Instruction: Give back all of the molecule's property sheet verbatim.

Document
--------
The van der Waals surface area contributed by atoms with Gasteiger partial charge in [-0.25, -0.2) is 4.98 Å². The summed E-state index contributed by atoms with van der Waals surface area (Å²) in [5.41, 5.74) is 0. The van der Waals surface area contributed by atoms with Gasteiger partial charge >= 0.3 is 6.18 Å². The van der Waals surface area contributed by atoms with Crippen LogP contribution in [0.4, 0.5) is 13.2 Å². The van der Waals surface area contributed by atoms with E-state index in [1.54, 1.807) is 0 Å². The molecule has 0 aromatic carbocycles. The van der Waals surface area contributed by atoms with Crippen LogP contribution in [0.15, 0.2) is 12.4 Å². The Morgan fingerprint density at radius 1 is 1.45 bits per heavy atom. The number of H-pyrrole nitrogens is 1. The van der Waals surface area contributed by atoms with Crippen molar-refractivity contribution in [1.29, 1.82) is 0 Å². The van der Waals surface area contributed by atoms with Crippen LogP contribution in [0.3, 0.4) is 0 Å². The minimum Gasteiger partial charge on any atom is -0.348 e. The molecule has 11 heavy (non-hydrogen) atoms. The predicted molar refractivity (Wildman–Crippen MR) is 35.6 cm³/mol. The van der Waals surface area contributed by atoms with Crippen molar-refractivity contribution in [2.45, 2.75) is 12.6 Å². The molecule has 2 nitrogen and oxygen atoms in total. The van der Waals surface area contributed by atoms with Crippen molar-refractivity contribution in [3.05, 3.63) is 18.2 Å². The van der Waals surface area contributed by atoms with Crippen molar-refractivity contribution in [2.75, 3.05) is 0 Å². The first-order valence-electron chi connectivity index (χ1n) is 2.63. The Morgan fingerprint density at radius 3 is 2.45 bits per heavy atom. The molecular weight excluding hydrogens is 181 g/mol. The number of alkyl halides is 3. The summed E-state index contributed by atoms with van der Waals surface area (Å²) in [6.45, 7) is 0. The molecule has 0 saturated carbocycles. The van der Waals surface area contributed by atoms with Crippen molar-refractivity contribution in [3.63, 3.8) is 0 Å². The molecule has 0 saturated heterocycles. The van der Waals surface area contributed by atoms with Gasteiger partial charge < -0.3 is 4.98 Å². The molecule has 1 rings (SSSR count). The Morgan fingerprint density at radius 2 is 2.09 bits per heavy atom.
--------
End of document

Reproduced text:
The van der Waals surface area contributed by atoms with Gasteiger partial charge in [-0.25, -0.2) is 4.98 Å². The summed E-state index contributed by atoms with van der Waals surface area (Å²) in [5.41, 5.74) is 0. The van der Waals surface area contributed by atoms with Gasteiger partial charge >= 0.3 is 6.18 Å². The van der Waals surface area contributed by atoms with Crippen LogP contribution in [0.4, 0.5) is 13.2 Å². The van der Waals surface area contributed by atoms with E-state index in [1.54, 1.807) is 0 Å². The molecule has 0 aromatic carbocycles. The van der Waals surface area contributed by atoms with Crippen LogP contribution in [0.15, 0.2) is 12.4 Å². The Morgan fingerprint density at radius 1 is 1.45 bits per heavy atom. The number of H-pyrrole nitrogens is 1. The van der Waals surface area contributed by atoms with Crippen molar-refractivity contribution in [1.29, 1.82) is 0 Å². The van der Waals surface area contributed by atoms with Crippen LogP contribution in [0.3, 0.4) is 0 Å². The minimum Gasteiger partial charge on any atom is -0.348 e. The molecule has 11 heavy (non-hydrogen) atoms. The predicted molar refractivity (Wildman–Crippen MR) is 35.6 cm³/mol. The van der Waals surface area contributed by atoms with Crippen molar-refractivity contribution in [2.45, 2.75) is 12.6 Å². The molecule has 2 nitrogen and oxygen atoms in total. The van der Waals surface area contributed by atoms with Crippen molar-refractivity contribution in [3.05, 3.63) is 18.2 Å². The van der Waals surface area contributed by atoms with Crippen molar-refractivity contribution in [2.75, 3.05) is 0 Å². The first-order valence-electron chi connectivity index (χ1n) is 2.63. The Morgan fingerprint density at radius 3 is 2.45 bits per heavy atom. The molecular weight excluding hydrogens is 181 g/mol. The number of alkyl halides is 3. The summed E-state index contributed by atoms with van der Waals surface area (Å²) in [6.45, 7) is 0. The molecule has 0 saturated carbocycles. The van der Waals surface area contributed by atoms with Crippen molar-refractivity contribution in [3.63, 3.8) is 0 Å². The molecule has 0 saturated heterocycles. The van der Waals surface area contributed by atoms with Gasteiger partial charge < -0.3 is 4.98 Å². The molecule has 1 rings (SSSR count). The Morgan fingerprint density at radius 2 is 2.09 bits per heavy atom.